70 years ago: Hong Kong's wartime diaries
- Submitted by Admin on Fri, 2012-02-10 16:10Book / Document:Date(s) of events described:Sun, 1 Mar 1942
Jap. Gov. came out to the Prison & no-one was allowed around.
News for us apparently very good all round.
- Submitted by Admin on Wed, 2013-03-13 21:10Book / Document:Date(s) of events described:Sun, 1 Mar 1942
A memorable kai yim ((curfew)) lasted all afternoon. Nobody allowed to move; tram passengers sat for hours.
- Submitted by Admin on Wed, 2016-03-02 01:48Book / Document:Date(s) of events described:Sun, 1 Mar 1942
New block system of queueing
Indoors 3 – 6p.m. Visit of Jap official to Stanley.
- Submitted by Barbara Anslow on Tue, 2016-04-05 15:37Book / Document:Date(s) of events described:Sun, 1 Mar 1942
Spotted dick but other food not so good. Mum had bread ration instead of rice, she isn't too well.
- Submitted by Clive Hamilton on Wed, 2017-01-04 16:24Book / Document:Date(s) of events described:Sun, 1 Mar 1942
((The following text is undated:))
The garages were turned into kitchens to cook the rice and spoonful of vegetables we were allowed twice a day. We were given firewood for cooking purposes, but no containers, so that dustbins and zinc baths had to be used. Our food was served from these containers using a ladle, but rice sticks, and some were getting a good deal more than others, and with such great hunger, this could not be tolerated, so a utensil was found which would smooth off the top of the rice, giving everyone the same amount. We collected hot water for drinking from the garage kitchens; a huge black kettle hung over a fire. Carmen used to say "Break your head, but do not break the flask!" (There was no means of replacing anything.) When some bright spark put up a menu "Honeymoon Salad", we knew we were getting "lettuce alone"!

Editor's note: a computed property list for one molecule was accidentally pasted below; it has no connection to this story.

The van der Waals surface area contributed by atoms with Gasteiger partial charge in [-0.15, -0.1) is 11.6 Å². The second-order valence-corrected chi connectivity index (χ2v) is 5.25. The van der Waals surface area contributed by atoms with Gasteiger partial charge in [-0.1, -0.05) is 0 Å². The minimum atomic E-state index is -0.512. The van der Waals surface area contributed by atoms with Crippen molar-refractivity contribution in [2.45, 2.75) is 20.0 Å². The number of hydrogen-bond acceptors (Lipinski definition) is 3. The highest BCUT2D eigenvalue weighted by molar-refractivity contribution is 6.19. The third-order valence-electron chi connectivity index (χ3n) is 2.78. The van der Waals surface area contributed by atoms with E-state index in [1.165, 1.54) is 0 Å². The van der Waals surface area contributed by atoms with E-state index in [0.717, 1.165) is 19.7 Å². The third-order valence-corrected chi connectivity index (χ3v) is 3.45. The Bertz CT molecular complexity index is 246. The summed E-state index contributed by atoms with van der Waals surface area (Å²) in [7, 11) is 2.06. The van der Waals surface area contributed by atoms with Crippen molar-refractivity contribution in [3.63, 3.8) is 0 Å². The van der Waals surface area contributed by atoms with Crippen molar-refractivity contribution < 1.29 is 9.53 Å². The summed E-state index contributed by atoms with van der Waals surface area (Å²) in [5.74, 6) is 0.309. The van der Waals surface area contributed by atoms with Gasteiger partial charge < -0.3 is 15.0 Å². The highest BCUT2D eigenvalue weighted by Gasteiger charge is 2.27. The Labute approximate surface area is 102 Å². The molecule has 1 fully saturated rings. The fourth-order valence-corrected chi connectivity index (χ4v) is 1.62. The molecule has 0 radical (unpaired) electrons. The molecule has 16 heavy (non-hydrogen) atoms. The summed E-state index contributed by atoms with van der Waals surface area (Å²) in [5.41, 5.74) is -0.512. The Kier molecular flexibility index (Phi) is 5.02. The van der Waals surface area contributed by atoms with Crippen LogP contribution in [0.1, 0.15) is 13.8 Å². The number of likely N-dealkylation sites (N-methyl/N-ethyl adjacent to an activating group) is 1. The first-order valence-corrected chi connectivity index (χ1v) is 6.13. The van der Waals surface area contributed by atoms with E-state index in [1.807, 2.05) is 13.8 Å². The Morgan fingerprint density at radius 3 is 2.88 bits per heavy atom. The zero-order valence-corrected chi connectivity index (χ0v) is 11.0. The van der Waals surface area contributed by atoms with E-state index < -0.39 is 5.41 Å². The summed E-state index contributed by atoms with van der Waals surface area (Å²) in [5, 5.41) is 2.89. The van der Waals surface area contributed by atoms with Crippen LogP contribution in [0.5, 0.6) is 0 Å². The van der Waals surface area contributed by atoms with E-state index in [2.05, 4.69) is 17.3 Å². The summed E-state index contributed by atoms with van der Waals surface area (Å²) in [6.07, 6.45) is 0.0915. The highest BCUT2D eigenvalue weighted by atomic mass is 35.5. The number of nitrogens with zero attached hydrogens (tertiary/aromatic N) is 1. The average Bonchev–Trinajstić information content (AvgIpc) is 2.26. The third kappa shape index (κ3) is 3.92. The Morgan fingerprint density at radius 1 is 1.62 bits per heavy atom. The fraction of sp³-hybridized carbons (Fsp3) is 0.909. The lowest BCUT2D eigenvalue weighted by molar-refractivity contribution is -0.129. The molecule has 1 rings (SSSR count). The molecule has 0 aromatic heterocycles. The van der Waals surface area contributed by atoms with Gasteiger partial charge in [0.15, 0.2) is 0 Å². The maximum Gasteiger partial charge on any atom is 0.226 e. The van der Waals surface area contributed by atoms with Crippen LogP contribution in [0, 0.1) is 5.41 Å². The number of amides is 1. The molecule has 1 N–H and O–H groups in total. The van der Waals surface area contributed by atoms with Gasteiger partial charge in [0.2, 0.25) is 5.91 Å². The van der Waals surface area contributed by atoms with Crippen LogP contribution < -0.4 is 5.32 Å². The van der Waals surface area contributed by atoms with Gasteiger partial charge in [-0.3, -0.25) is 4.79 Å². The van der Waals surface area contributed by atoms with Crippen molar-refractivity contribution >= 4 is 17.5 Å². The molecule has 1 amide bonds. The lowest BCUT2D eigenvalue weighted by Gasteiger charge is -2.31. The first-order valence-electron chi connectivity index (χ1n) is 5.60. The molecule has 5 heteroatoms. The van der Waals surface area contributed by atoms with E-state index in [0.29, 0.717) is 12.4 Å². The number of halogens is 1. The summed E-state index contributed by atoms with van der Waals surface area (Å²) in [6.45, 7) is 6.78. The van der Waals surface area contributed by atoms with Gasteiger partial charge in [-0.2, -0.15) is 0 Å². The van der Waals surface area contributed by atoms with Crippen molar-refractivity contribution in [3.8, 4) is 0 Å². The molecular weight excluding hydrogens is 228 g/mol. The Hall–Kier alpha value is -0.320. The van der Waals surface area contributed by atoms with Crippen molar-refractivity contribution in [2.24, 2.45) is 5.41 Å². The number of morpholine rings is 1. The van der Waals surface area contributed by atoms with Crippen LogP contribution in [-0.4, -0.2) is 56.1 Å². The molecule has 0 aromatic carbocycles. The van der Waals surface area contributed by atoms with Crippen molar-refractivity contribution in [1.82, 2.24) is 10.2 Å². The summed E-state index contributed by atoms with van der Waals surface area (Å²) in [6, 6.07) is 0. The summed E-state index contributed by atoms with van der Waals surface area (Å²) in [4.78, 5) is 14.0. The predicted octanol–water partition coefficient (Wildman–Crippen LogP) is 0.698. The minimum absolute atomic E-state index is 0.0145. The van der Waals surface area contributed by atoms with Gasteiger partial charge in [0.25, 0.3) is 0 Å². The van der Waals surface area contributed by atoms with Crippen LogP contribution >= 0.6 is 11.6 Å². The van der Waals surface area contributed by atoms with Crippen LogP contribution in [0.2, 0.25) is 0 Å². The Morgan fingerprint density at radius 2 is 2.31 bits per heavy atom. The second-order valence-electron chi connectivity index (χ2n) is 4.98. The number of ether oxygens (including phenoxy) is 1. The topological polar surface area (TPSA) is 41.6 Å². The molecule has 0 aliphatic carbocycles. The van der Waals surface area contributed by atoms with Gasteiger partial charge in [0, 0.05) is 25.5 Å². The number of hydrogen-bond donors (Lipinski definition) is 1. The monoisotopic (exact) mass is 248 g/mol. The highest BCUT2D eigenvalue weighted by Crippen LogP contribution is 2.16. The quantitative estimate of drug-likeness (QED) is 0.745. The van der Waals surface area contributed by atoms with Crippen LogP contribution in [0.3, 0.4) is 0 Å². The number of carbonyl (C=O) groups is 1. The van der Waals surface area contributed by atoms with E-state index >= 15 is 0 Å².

Each of us was supposed to have received a Red Cross parcel, once a month, but we only received three over the three years and eight months that we were in the camp, as the Japanese did not recognise the Geneva Convention. (It was quite astonishing what a difference those parcels made to the functioning of the body, as far as women were concerned. The greater number had stopped having any periods and became enormously fat, but within a couple of days of receiving a Red Cross parcel, the periods returned. For me, personally, my periods never stopped and I became very thin, weighing about five stone ten pounds. I had to try to cope with the situation by cutting up flour sacks!)
- Submitted by pxb09 on Mon, 2019-08-26 19:35Book / Document:Date(s) of events described:Sun, 1 Mar 1942
Dearest - another month! I see it's over a week since I have written. My parcel has never turned up and I think it 's been pinched - I'm trying to find out. I have no news Honeybun - it's just H - all the time - waiting wishing the time to pass - wishing one's life away!
All my love always - Someday we'll make up for all this.